The Daily Herald reports that Professor of Caribbean Archaeology at Leiden University Corinne Hofman received the prestigious Academy Merian 2013 Award on Thursday, for researchers who are women, given by the Royal Netherlands Academy of Arts and Sciences KNAW in Amsterdam, for her extensive archaeology research in the Caribbean, which started on Saba.
Hofman began excavating sites in Saba in the 1980s. Since her first fieldwork on Saba in 1987, she and her partner, Professor Menno Hoogland, have returned to the island multiple times in the last three decades to continue their research in areas like Kelbey’s Ridge, Spring Bay, Spring Bay Flat and Plum Piece. In fact, she did her PhD dissertation on Saba’s native pre-Columbia population (400-1450 AD).
Saba is not the only island where she did fieldwork to tell the story of the colonisation of the American continent from the perspective of its indigenous population. She has done field work throughout the Caribbean including St. Eustatius, St. Maarten/St. Martin, Antigua, Guadeloupe, St. Lucia, Martinique, St. Vincent, Curaçao, Cuba and the Dominican Republic. Hofman has been driven by the idea that the Caribbean islands and parts of the mainland of Latin and North America were once linked by a network in which people, goods and ideas circulated freely. She works with research groups in other disciplines specialising in isotopes and DNA analysis, network theory, history and ethnography.
Too little is known about the Amerindians that inhabited the Caribbean islands for 3,000 years before Europeans arrived in the region. Most information is written from a European perspective that gives a biased view, said Hofman in her address after receiving the Merian award. She and her research team hope to achieve a rewriting of the history books, also those used at schools, to properly reflect the story of this group of native island inhabitants.
The jury of the KNAW Merian Award was deeply impressed by the way in which Hofman developed her discipline and put it prominently on the international map. “Her authoritative, innovative research makes her an inspiring role model. She also actively encourages talented women to compete for positions in research and academia,” stated jury chairlady Professor Naomi Ellemers. Under Hofman’s leadership, Leiden’s Caribbean Research Group has become the biggest and most successful in the world in this field.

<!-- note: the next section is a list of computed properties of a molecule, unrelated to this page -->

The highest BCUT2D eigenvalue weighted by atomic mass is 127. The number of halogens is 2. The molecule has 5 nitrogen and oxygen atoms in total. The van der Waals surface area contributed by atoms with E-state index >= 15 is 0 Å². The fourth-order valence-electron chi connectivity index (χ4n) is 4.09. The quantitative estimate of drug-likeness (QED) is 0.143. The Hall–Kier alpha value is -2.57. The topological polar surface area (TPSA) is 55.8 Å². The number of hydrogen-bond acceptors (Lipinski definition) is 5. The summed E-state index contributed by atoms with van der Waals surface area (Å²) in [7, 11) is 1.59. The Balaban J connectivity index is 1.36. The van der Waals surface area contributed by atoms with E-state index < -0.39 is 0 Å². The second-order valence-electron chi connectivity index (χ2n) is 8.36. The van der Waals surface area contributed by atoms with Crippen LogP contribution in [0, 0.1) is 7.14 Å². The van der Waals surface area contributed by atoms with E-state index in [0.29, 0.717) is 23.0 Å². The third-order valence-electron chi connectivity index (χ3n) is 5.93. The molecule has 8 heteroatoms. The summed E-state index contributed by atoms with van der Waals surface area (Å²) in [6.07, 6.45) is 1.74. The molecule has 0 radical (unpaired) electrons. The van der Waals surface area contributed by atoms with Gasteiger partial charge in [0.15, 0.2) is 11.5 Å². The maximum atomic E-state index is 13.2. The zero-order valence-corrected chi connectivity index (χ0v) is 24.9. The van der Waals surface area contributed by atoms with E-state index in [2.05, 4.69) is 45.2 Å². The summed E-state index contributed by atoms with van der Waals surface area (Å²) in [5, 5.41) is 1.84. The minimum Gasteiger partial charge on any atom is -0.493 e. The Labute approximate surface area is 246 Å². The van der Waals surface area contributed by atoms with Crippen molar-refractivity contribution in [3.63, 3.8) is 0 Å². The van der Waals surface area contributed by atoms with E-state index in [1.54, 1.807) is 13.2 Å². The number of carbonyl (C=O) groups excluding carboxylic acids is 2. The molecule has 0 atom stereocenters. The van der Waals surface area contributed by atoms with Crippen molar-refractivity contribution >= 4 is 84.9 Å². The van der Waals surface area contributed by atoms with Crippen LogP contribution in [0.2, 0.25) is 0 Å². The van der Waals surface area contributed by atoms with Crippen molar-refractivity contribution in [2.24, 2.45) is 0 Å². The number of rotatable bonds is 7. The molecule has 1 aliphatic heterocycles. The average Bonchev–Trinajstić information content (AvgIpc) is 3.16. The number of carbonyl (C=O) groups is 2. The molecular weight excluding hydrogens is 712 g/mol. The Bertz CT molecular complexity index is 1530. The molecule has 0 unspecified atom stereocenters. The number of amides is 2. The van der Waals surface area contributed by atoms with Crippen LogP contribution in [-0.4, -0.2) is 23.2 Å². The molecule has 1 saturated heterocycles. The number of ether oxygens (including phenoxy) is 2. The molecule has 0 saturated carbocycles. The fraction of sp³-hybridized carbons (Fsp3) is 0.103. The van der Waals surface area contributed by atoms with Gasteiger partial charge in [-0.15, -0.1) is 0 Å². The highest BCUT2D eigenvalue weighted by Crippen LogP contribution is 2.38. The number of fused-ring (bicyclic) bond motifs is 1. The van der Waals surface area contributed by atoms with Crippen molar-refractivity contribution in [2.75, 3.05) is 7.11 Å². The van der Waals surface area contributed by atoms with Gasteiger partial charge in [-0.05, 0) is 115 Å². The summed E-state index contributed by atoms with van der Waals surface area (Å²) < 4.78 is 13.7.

Professor Hofman was also appointed Dean of the Faculty of Archaeology at Leiden in September 2013. Established in 2009 and made possible by funding from SNS REAAL Fonds, the Academy Merian Prize is awarded every other year to an outstanding woman researcher who inspires others to embark on a career in science or scholarship. Hofman has decided not to keep the 50,000 euros attached to the Academy Merian Prize, but to make the amount available to give promising young women researchers from the Caribbean an opportunity to obtain a doctorate within one of her projects.
Hofman has been given various grants from the Netherlands Organisation for Scientific Research NWO over the years to carry out her research in the Caribbean. She recently received European funding that will allow her to work together with three other research groups in the Netherlands, Germany and Belgium on a new, large-scale multidisciplinary study called Nexus 1492: New World Encounters in a Globalising World. Nexus 1492 explores the first cultural encounters between European colonisers and the New World from the perspective of the indigenous population. Hofman’s aim in her research is to raise the historical consciousness and self-awareness of the current population of the Caribbean. Since 2013, Hofman has been a member of the National Committee for the Netherlands of the United Nations Environmental and Scientific Organisation UNESCO, and a member of the Caribbean Netherlands Science Institute Steering Committee.